Cisco wireless network exec sort of speaks out

Galloway coy about 802.11n, touts WLAN integration and VoIP progress

What's the second type of wireless VOIP?

Dual-mode: cellular phones that can also handle voice over Wi-Fi. That's still nascent. NTT DoCoMo has a service in Japan, launched with an NEC dual-mode phone. Airespace worked with them on that. The appeal is that you have the enterprise WLAN VOIP experience moved to your cell phone, and you can use your cellular net for extending coverage. We have a joint effort with Nokia on a dual-mode phone, but that is more focused in GSM networks in Europe.

There's a lot of enterprise interest in location services, such as asset tracking, using "active RFID" tags, often based on Wi-Fi. What kind of success have you had with the Cisco 2700 Series Wireless Location Appliance?

It's been quite successful. The basic application is an active RFID tag, with the appliance calculating its location based on data from the access points. This is a service on a converged network.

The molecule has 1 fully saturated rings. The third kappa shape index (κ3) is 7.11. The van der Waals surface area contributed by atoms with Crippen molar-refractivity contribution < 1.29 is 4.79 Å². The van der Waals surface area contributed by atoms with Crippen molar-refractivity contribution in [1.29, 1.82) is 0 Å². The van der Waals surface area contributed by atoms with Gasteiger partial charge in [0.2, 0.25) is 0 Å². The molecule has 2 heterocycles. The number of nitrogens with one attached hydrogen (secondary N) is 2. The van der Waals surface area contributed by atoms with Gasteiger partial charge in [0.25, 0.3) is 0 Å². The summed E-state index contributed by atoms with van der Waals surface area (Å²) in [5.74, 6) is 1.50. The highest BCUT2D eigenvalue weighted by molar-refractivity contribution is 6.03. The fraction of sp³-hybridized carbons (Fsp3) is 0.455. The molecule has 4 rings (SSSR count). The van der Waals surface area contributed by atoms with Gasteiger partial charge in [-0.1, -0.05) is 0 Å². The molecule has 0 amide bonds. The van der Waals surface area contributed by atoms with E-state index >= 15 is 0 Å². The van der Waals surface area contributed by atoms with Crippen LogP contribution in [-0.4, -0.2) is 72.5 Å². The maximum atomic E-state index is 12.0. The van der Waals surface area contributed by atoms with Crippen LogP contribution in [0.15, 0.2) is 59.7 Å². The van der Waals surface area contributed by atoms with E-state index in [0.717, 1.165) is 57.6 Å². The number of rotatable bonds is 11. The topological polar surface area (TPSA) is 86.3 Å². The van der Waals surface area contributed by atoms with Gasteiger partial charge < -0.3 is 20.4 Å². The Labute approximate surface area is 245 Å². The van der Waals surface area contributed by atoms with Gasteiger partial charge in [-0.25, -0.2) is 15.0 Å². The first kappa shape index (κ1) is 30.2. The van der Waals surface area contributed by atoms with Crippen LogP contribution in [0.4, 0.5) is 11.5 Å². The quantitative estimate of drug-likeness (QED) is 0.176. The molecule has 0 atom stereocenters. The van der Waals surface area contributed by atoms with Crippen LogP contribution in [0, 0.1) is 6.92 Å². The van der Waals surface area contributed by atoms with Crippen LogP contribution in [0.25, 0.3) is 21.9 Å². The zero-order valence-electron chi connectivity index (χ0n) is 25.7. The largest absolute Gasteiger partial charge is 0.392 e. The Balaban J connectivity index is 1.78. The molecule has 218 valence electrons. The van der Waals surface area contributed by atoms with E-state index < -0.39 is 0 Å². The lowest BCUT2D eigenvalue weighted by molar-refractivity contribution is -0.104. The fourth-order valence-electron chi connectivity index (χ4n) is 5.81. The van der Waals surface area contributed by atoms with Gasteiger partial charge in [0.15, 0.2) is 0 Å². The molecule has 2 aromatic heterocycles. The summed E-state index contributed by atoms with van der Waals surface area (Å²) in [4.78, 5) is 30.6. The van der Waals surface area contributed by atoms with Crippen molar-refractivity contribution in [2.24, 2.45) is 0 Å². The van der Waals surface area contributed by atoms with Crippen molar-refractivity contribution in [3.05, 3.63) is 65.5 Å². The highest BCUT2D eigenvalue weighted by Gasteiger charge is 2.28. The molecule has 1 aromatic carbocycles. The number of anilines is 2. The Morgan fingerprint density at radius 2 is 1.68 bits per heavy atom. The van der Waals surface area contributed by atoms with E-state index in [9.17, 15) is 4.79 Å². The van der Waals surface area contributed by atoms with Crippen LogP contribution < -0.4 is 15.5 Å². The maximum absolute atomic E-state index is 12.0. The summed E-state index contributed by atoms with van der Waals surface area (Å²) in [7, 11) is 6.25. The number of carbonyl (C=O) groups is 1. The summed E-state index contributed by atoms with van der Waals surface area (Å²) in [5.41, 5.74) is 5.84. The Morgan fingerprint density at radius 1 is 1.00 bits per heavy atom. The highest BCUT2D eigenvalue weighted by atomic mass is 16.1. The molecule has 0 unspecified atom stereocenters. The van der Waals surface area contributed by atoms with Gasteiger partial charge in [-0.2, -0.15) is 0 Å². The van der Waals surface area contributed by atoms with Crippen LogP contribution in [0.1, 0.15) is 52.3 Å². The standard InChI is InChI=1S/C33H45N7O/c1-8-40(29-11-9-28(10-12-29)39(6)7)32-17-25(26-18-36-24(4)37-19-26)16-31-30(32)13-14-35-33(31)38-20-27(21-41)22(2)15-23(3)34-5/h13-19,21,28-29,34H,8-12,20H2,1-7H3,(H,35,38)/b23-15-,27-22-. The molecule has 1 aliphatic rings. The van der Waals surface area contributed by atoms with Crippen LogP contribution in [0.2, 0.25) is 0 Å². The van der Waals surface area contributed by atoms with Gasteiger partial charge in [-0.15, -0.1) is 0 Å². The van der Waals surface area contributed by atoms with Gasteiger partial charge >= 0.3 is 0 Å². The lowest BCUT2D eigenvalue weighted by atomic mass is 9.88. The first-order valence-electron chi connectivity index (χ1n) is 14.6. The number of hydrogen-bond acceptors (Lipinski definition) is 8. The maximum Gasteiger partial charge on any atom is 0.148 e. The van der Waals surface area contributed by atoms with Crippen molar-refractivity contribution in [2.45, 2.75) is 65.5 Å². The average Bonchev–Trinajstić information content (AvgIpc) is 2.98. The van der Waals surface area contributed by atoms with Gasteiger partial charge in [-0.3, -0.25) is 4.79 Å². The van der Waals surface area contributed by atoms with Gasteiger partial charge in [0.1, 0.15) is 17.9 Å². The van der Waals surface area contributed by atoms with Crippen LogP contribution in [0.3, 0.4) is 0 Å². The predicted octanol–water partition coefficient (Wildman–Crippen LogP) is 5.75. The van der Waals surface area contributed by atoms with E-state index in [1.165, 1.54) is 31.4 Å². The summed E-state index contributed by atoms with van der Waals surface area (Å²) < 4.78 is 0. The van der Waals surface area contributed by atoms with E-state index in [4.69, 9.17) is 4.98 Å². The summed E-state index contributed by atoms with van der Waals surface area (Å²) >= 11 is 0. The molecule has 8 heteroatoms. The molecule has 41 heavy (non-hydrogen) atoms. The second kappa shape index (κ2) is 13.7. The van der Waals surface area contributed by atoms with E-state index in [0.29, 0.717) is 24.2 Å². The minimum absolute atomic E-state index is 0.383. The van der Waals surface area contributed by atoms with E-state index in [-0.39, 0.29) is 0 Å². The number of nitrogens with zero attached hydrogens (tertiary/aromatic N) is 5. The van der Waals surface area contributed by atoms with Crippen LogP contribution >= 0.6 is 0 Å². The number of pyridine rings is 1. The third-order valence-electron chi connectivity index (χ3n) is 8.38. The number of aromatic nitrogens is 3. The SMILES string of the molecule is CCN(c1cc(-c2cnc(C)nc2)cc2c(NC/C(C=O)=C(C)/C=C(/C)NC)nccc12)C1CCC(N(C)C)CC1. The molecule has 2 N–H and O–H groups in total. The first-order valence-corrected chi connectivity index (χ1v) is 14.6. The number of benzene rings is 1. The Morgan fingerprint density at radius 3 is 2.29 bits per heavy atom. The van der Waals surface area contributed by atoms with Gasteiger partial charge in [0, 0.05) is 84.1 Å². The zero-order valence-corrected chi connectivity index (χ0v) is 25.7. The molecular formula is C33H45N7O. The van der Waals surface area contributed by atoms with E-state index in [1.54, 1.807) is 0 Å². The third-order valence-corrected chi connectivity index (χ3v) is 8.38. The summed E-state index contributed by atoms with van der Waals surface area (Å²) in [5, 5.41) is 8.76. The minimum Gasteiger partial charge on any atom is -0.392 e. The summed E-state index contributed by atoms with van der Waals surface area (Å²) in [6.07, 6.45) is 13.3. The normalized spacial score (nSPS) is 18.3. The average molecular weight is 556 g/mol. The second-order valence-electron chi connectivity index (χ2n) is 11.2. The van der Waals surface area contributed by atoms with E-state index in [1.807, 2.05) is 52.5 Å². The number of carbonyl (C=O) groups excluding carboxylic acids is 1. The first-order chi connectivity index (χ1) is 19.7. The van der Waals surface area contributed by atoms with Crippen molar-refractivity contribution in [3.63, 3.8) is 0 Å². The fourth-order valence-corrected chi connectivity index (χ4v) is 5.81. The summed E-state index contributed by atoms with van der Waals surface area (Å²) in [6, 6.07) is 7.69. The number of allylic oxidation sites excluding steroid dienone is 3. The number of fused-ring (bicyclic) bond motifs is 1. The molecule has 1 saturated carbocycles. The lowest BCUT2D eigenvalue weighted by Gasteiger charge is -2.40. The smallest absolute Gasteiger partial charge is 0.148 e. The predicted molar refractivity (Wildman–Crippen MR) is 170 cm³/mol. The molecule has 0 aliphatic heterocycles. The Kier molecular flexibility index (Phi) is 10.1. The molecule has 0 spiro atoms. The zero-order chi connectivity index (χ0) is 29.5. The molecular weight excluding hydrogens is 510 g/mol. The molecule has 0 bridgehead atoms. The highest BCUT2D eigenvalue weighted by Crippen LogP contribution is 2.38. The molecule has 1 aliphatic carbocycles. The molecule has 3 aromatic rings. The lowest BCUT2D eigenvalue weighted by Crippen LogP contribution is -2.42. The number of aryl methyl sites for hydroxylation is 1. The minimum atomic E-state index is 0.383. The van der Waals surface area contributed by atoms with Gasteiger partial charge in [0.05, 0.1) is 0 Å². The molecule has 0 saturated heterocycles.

Location is an attribute that the network is uniquely designed to determine. There is a broad range of capabilities and opportunities that can use this if they know location. You can use it to augment information about a user's presence on the net, for example.

We do continue to look at technologies enhancing accuracy. And at ways to integrate location into a broader set of applications and to enhance the wireless location data with data from other sources.

What are your priorities for 2007?

Continuing to turn 'services' into 'solutions,' involving partners, hardware and software products.

The second focus is executing our client strategy. A lot of these [wireless] applications depend on having a great user experience on the client device. Our CCX program and partner relationships are key to making sure customers have the best devices suited to their needs.

Third, most of what customers actually buy are WLAN access points. We continue to raise the bar on these. Radio frequency performance and management is important, and difficult. We continue to make our access points easier to operate, better performing and easier to troubleshoot.

Will you have 802.11n products in 2007?

We don't make future product announcements. Watch this space.

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John Cox

Network World

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